Although there were talks in 1885 of constructing first-order lighthouses on both the Frying Pan Shoals and the Diamond Shoals, both in the Atlantic Ocean, off the coast of North Carolina, in the end, the decision was made to only move forward with a lighthouse on the outer shoal at Diamond Shoals.
Years later, in 1889, the Lighthouse Board had recommended the construction of a first-order lighthouse on Bald Head Island, to mark the Frying Pan Shoals. There was no movement on the request for nearly a decade. Finally, in 1898, Congress approved the request for what would become the Cape Fear Lighthouse.
Over the next several years, the work progressed along. By August 31, 1903, the first-order Fresnel lens of the new Cape Fear Lighthouse was illuminated and began flashing. Although the new Cape Fear Lighthouse adequately marked the Frying Pan Shoals, the Lighthouse Board left the Frying Pan Lightship assigned to the location.
Over the years, the Frying Pan Shoals location has been marked by LV-32, LV-29, LV-34, LV-38, LV-53, LV-1, LV-94, before finally being marked by LV-115/WAL-537.
When the United States Lighthouse Service was in charge, lightships were marked by their hull number, such as LV-115, where LV stood for Light Vessel. A single lightship would serve many posts over its lifetime, and would take on the identity of the location it was stationed at. To do this, the name of the location would be painted on the side, such as "FRYING PAN."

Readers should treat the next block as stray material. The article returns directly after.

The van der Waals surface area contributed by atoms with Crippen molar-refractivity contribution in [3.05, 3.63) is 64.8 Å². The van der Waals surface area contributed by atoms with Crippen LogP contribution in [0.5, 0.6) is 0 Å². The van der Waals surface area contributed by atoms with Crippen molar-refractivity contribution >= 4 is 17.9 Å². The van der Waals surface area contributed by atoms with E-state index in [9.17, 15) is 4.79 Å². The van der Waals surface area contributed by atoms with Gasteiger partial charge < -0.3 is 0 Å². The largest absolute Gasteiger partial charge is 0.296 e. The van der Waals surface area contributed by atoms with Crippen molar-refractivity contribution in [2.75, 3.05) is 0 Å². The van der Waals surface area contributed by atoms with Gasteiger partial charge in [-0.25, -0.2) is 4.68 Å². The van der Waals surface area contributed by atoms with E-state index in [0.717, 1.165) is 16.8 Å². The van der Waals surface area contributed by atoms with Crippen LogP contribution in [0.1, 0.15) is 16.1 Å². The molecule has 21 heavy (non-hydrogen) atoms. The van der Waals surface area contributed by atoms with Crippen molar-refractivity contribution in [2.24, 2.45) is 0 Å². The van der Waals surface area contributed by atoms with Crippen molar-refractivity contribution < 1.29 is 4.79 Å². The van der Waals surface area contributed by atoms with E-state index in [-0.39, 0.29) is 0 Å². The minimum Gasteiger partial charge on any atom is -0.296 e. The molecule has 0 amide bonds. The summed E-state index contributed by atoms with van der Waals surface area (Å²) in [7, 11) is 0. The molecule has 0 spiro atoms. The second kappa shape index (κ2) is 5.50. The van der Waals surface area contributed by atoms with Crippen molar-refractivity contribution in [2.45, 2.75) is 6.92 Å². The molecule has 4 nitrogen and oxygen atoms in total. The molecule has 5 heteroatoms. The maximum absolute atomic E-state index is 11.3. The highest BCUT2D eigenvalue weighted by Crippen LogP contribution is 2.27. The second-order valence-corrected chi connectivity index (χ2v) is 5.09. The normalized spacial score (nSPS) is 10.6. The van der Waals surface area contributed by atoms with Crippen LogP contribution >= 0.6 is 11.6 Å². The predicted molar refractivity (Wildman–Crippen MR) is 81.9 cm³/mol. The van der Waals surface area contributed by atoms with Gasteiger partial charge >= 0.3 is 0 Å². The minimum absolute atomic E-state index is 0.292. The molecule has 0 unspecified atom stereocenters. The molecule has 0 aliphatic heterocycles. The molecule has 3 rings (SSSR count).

When the United States Coast Guard took over for the Lighthouse Service in 1939, each lightship was given a new hull designation that started with WAL. "W" was the code used for the U.S. Coast Guard, "A" stood for anchored, and "L" stood for light, which meant Coast Guard Anchored Light.
Lightships that were built before 1939, kept their "LV" designation, but obtained an additional WAL designation. Lightships built after 1939 were given only a WAL designation.
LV-115/WAL-537 was built in 1930 by Charleston Drydock and Machine Company in Charleston, South Carolina for a contract price of $274,434. It was powered by 350HP electric motor driven by four 75 KW Diesel engines, giving it a max speed of 10 knots. Its illuminating apparatus was a 375mm electric lens lantern located on each masthead and its fog signal was an electric diaphragm and a mushroom trumpet. A hand operated fog bell was kept as a backup.
When launched, it was stationed at the outer edge of the Frying Pan Shoals in North Carolina from 1930 to 1942. With the onset of World War II, it was pulled from lightship duty and employed by the U.S. Navy as an examination vessel. From 1942 to 1944, it was stationed at Cristobal, near the Panama Canal. It was later transferred back to Charleston, South Carolina, where it continued as an examination vessel through 1945.
After the conclusion of World War II, it was placed back into lightship duty and was assigned back to the Frying Pan Shoals, in North Carolina. It served that post until 1964 when the U.S. Coast Guard replaced it with a "Texas Tower," which resembled an oil platform. The tower, which consisted of four steel, concrete-filled piles driven into the ocean floor, was then topped with a square platform which would serve as the living quarters and a helipad. One corner of the platform housed a light.
Frying Pan Lightship and Frying Pan Tower.